Peter’s Restoration – Luke 22:60-62
First, LET US LOOK AT THE LORD, WHO LOOKED UPON PETER.
Can you picture him up there in the hall, up yonder steps, before the high priest and the council? Peter is down below in the area of the house warming his hands at the fire. Can you see the Lord Jesus turning round and fixing his eyes intently upon his erring disciple? What see you in that look?
I see in that look, first, that which makes me exclaim: What thoughtful love! Jesus is bound, he is accused, he has just been smitten on the face, but his thought is of wandering Peter. You want all your wits about you when you are before cruel judges, and are called upon to answer false charges; you are the more tried when there is no man to stand by you, or bear witness on your behalf: it is natural, at such an hour, that all your thoughts should be engaged with your own cares and sorrows. It would have been no reproach had the thoughts of our Lord been concentrated on his personal sufferings; and all the less so because these were for the sake of others. But our blessed Master is thinking of Peter, and his heart is going out towards his unworthy disciple. That same influence which made his heart drive out its store of blood through every pore of his body in the bloody sweat now acted upon his soul, and drove his thoughts outward towards that member of his mystical body which was most in danger. Peter was thought of when the Redeemer was standing to be mocked and reviled. Blessed be his dear name, Jesus always has an eye for his people, whether he be in his shame or in his glory. Jesus always has an eye for those for whom he shed his blood. Though now he reigns in glory, he still looks steadily upon his own: his delight is in them, and his care is over them. There was not a particle of selfishness about our Saviour. “He saved others; himself he could not save.” He looked to others, but he never looked to himself. I See, then, in our Lord’s looking upon Peter, a wondrously thoughtful love.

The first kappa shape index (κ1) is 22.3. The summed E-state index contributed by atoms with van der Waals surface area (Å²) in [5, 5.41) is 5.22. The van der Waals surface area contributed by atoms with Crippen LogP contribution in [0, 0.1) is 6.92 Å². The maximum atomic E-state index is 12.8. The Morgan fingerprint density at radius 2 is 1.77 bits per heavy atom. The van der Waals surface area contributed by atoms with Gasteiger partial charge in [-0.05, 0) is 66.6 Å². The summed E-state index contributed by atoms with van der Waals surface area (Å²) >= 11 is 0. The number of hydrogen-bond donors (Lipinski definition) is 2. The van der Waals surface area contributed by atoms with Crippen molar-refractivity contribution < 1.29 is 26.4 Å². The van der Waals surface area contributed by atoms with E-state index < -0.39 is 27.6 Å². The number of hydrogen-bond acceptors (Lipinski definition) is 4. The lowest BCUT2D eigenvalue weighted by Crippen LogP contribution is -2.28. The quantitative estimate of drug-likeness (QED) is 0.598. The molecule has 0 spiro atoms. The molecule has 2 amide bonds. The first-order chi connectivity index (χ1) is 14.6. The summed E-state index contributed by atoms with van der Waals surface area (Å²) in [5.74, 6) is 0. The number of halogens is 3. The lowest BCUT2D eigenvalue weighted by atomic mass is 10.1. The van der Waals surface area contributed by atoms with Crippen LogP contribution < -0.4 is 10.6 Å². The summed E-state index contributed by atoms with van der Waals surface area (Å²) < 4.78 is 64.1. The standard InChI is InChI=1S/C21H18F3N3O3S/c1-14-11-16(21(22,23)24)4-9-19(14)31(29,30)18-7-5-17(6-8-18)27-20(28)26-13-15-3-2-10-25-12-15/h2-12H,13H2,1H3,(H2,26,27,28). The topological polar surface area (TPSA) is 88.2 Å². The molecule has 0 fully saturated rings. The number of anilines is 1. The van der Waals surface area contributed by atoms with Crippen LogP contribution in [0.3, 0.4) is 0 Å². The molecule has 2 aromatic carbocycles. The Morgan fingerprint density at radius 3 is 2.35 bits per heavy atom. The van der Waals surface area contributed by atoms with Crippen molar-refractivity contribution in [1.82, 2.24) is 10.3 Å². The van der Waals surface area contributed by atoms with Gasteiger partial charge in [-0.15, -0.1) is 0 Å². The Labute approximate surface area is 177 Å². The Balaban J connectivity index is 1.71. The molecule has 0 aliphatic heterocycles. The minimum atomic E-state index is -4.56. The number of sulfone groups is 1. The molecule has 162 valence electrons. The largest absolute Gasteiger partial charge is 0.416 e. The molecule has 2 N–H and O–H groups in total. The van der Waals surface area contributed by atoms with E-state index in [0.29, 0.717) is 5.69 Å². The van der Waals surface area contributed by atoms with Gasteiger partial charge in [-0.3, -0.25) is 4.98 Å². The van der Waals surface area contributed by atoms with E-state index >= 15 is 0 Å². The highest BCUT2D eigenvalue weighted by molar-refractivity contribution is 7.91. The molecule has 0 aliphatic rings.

I exclaim, next, What a boundless condescension! If our Lord’s eye had wandered that day upon “that other disciple” that was known to the high priest, or if he had even looked upon some of the servants of the house, we should not have been so astonished; but when Jesus turns, it is to look upon Peter, the man from whom we should naturally have turned away our faces, after his wretched conduct. He had acted most shamefully and cruelly, and yet the Master’s eye sought him out in boundless pity! If there is a man here who feels himself to be near akin to the devil, I pray the Lord to look first at him. If you feel as if you had sinned yourself out of the pale of humanity by having cast off all good things, and by having denied the Lord that bought you, yet still consider the amazing mercy of the Lord. If you are one of his, his pitying eye will find you out; for even now it follows you as it did Hagar, when she cried, “Thou God seest me.” But oh, the compassion of that look! When first I understood that the Lord looked on me with love in the midst of my sin, it did seem so wonderful! He whom the heavens adore, before whose sight the whole universe is stretched out as on a map, yet passes by all the glories of heaven that he may fix his tender gaze upon a wandering sheep, and may in great mercy bring it back again to the fold. For the Lord of glory to look upon a disciple who denies him is boundless condescension!
God Loves you where you are at now.
(from Spurgeon’s Sermons, Electronic Database. Copyright © 1997, 2003, 2006 by Biblesoft, Inc. All rights reserved.)